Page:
In a welcome change of direction, Tim Burton downplays his typically outlandish style for Big Eyes, a sunny and well mounted, yet disappointingly thin 1960s biopic. Wannabe artist Margaret Keane (Amy Adams) up sticks and moves to San Fransisco, where she soon falls for Walter (Christoph Waltz). But when Walter starts to pass off her paintings as his own, making thousands in the process, things soon turn sour. Continue reading “Review: Big Eyes (2014)”
Jason Bateman, Charlie Day and Jason Sudeikis reunite for Horrible Bosses 2, a predictably bland and entirely unnecessary sequel to the 2011 comedy. While that film suceeded in at least aprtially delivering on its amusing premise, its follow-up does not. Fed up of being used and abused by their employers, Nick (Bateman), Kurt (Sudeikis) and Dale (Day) start their own business. But when their first product is stolen by investor Bert Hanson (Christoph Waltz), they concoct a plan to kidnap his son and ransom him back for the lost money. Continue reading “Review: Horrible Bosses 2 (2014)”
Five year’s since the release of The Imaginarium Of Doctor Parnassus, Terry Gilliam returns with the intriguing, yet much too scattered sci-fi fantasy The Zero Theorem. Set in a dystopian, tech-obsessed future, it starts well and boasts a strong performance by Christoph Waltz as computer hacker Qohen Leth, who loathes the chaotic environment of ManCom and so is relieved when Management (Matt Damon) assigns him to a different task: determining the Zero Theorem. Continue reading “Review: The Zero Theorem (2014)”
Writer and director Quentin Tarantino enters new territory with Django Unchained, a part exploitation, part Spaghetti Western romp about slavery in the antebellum South. That’s not to say that Django Unchained is any less a Tarantino film than, say, Kill Bill or Pulp Fiction were, as it includes many of his memorable traits (explicit violence and quick-cut editing) and boasts a revenge motif as intrinsic to the narrative as any other. Continue reading “Review: Django Unchained (2013)”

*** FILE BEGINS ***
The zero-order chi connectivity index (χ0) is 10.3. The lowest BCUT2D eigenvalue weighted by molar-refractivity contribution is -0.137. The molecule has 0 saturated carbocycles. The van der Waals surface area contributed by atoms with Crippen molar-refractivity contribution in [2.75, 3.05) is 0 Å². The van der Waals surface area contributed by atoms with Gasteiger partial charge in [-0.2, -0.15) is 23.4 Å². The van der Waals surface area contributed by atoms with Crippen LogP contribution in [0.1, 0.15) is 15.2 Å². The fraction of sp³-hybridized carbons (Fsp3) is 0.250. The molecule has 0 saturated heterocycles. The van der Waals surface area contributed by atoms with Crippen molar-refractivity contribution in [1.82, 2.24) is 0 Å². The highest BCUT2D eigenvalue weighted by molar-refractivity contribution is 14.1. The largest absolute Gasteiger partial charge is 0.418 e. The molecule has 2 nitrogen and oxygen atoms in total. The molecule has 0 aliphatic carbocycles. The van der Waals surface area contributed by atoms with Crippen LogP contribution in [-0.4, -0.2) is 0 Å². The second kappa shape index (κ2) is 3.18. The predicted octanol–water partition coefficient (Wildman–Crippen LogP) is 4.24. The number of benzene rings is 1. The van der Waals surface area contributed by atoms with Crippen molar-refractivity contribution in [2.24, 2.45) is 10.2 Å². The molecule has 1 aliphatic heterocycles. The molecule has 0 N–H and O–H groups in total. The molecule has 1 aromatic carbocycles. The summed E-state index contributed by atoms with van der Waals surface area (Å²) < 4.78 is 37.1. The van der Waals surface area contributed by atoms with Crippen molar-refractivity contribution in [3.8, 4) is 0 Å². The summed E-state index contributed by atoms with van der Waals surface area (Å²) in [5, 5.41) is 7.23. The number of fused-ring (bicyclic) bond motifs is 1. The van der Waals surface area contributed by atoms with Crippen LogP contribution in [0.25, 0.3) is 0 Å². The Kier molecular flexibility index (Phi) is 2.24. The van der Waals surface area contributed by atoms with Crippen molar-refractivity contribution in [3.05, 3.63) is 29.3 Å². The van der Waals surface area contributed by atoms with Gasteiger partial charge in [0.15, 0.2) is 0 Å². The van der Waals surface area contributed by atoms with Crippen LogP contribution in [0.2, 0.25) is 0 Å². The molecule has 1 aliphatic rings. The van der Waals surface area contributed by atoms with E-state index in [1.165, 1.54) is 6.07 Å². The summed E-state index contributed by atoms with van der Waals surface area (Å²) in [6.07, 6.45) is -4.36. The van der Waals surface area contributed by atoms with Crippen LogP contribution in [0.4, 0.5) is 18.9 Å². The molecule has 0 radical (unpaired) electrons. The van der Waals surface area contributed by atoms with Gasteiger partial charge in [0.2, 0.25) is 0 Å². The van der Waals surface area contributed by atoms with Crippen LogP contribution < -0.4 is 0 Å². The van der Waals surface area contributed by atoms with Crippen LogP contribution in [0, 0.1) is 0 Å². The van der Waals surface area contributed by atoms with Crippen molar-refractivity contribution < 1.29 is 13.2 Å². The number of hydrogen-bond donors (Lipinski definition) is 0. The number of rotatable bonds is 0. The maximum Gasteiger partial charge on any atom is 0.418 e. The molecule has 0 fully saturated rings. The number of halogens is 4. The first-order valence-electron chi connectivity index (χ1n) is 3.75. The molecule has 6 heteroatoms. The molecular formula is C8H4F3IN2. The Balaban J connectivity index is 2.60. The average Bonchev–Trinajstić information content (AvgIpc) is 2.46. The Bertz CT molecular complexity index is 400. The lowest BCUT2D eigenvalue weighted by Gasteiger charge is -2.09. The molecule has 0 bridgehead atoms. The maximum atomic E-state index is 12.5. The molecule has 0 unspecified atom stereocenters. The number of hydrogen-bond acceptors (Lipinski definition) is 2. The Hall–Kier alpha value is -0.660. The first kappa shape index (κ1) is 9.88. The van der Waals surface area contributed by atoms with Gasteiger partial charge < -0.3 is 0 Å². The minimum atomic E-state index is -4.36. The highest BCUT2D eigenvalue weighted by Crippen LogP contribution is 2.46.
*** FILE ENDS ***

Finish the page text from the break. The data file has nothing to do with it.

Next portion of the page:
Featuring four very different characters cooped up together in a New York City apartment, Carnage – Roman Polanski’s take on Yasmina Reza’s Olivier award-winning stage play – is every bit as claustrophobic, caustic and darkly amusing as you’d expect. It also marks somewhat of a departure for Polanski, being very much the antithesis of his previous effort, The Ghost.
Forced together by their respective children’s playground scrap, two sets of parents, Michael and Penelope (John C. Reilly and Jodie Foster) and Alan and Continue reading “Review: Carnage (2011)”
The Three Musketeers is an altogether cumbersome modern-day interpretation of Alexandre Dumas’ novel of the same name engineered by director Paul W.S. Anderson.
D’Artagnan (Logan Lerman), an implusive young adventurer, travels to Paris where he joins forces with the renowned Three Musketeers – Athos (Matthew Macfadyen), Aramis (Luke Evans) and Porthos (Ray Stevenson) – to prevent a deplorable cardinal (Christoph Waltz) and his enticing spy (Milla Continue reading “Review: The Three Musketeers (2011)”